- how you felt physically and mentally (e.g., tired, stressed, happy, sad, anxious, excited)
- your confidence in the decision
- the alternative options (i.e., what else could you have decided?)
- why any alternatives were not chosen.
Your decision diary could be a paper notebook, a simple electronic document, or notes on your phone. The key is to make notes as soon as possible after the decision – and include sufficient detail to be able to review the decision later.
At the start of your diary, write down how you currently rate your decision-making skills and describe the areas where you feel that you can improve. Then start small – work through a recent decision to test the approach.
Why keep a diary of your decisions?
This diary can be used to assist you in making a current decision, as it forces you to make your options and assumptions explicit. Writing down these factors helps to slow down your thinking and make you less susceptible to cognitive biases (that tend to apply when we think quickly and automatically).
However, the primary purpose of a decision diary is to enable you to reflect on your decisions at a later date and refine your decision-making process. This reflection will help you to identify opportunities to improve your decision-making ability. By reviewing your previous decisions, why you made them – and under what conditions – you can see where you may have gone wrong and make better decisions in future. Without such a formal review of your decisions, you may miss out on these insights.
The process of recording decisions is often used in major projects. They may be written in a document such as a Key Decision Log (KDL), which helps to keep track of the decisions, justifications and who was in agreement. A decision diary records similar information, but the main purpose is to improve your decision-making skills. This review will help you to assess whether unwanted outcomes were the result of bad luck, or a bad decision-making process.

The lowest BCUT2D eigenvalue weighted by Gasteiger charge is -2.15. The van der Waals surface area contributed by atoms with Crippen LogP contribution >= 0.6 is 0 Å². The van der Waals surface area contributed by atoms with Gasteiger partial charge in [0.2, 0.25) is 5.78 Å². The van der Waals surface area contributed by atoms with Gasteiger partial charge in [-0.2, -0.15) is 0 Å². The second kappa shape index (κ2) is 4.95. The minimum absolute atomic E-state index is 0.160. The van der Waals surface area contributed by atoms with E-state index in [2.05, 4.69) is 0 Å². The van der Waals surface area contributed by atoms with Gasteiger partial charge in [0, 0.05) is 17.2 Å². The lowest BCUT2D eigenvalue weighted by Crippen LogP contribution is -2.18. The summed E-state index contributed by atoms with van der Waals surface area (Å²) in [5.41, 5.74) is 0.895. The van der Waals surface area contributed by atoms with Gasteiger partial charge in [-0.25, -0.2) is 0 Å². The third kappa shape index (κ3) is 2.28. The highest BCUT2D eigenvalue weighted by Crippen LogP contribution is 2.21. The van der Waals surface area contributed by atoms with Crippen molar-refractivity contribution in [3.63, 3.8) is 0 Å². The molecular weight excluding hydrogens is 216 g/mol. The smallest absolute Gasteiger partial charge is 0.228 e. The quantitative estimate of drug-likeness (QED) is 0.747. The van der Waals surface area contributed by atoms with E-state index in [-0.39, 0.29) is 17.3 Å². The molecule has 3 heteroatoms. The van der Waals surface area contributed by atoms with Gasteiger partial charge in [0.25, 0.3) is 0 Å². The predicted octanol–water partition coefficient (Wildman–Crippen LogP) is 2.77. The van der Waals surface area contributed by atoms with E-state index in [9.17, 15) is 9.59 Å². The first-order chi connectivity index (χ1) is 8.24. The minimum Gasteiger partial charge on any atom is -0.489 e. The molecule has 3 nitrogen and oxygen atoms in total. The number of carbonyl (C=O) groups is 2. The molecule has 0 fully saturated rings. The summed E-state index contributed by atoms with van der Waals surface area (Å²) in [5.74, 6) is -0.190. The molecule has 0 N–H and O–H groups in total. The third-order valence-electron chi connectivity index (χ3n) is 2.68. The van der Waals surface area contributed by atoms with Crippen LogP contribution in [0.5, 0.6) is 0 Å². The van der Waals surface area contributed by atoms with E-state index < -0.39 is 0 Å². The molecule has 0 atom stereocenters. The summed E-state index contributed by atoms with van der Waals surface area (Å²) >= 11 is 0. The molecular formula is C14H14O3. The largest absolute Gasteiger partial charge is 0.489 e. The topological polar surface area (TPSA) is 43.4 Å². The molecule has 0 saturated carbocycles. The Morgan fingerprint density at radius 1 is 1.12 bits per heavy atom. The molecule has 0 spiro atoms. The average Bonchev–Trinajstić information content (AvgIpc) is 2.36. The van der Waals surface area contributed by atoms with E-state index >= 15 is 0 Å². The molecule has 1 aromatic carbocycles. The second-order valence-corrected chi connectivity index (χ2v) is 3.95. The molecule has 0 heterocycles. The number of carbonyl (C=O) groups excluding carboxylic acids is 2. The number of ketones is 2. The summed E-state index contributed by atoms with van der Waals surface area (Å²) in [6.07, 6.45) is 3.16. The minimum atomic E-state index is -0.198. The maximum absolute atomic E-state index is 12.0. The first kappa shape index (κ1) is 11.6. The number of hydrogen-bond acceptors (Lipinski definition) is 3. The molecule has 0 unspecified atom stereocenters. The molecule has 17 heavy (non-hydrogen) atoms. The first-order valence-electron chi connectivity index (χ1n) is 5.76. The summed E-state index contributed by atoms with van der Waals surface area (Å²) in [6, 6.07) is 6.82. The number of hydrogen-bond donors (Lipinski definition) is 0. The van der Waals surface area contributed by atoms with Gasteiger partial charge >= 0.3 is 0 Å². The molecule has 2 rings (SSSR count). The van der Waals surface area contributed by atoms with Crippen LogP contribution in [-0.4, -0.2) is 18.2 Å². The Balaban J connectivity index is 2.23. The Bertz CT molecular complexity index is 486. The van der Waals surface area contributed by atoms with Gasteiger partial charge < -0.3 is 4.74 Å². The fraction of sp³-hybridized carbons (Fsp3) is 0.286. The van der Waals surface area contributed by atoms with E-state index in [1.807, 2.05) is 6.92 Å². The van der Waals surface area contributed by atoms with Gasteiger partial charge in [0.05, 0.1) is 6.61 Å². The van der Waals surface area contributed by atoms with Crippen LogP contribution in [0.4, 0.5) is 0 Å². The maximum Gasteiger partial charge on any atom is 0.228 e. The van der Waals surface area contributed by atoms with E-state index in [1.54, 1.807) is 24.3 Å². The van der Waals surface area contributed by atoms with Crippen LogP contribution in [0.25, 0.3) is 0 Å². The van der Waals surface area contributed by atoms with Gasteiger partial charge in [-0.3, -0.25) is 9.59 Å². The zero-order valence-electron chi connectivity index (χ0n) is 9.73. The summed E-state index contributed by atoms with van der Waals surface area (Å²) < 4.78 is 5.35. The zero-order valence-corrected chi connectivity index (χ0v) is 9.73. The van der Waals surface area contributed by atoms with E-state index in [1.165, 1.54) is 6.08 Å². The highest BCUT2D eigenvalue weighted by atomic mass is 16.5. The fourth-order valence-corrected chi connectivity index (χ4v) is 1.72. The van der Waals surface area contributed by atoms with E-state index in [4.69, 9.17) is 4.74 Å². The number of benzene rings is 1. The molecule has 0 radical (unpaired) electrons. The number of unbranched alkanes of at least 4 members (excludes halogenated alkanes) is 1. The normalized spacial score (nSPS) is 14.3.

This diary will help you to think about how you make decisions. It won’t always be easy – you may have to admit that you have weaknesses in order to improve. If you have a mentor or coach, you may wish to share your decision diary with them.
On reflection, how do your important decisions turn out?
For example, you might ask yourself:
- Are the outcomes of decisions as you planned?
- Are your assumptions usually correct?
- Do you often suffer from the same cognitive biases or mental shortcuts?
- Do you make poor decisions under certain emotional states?
- Are you more anxious or confident about certain types of decisions?
- Are your poorest decisions made at certain times of the day?
- Did you have access to all the required information?
- Were all options considered?
- Were you feeling at your best when you made each decision?
- Was a decision based more on intuition, or data?
- Does the quality of a decision always equate to the quality of the outcome?
- Do you always act on your decisions?
- What might you do differently next time?
Even though we may have good intentions, sometimes we make poor decisions. And good outcomes do not always mean that a good decision process was used! There are several limitations and biases that can influence our ability to make a good decision. By writing down the key aspects of a decision in a diary, we create an opportunity to revisit that decision and reflect on the quality of our decision-making process.
Categories: human factors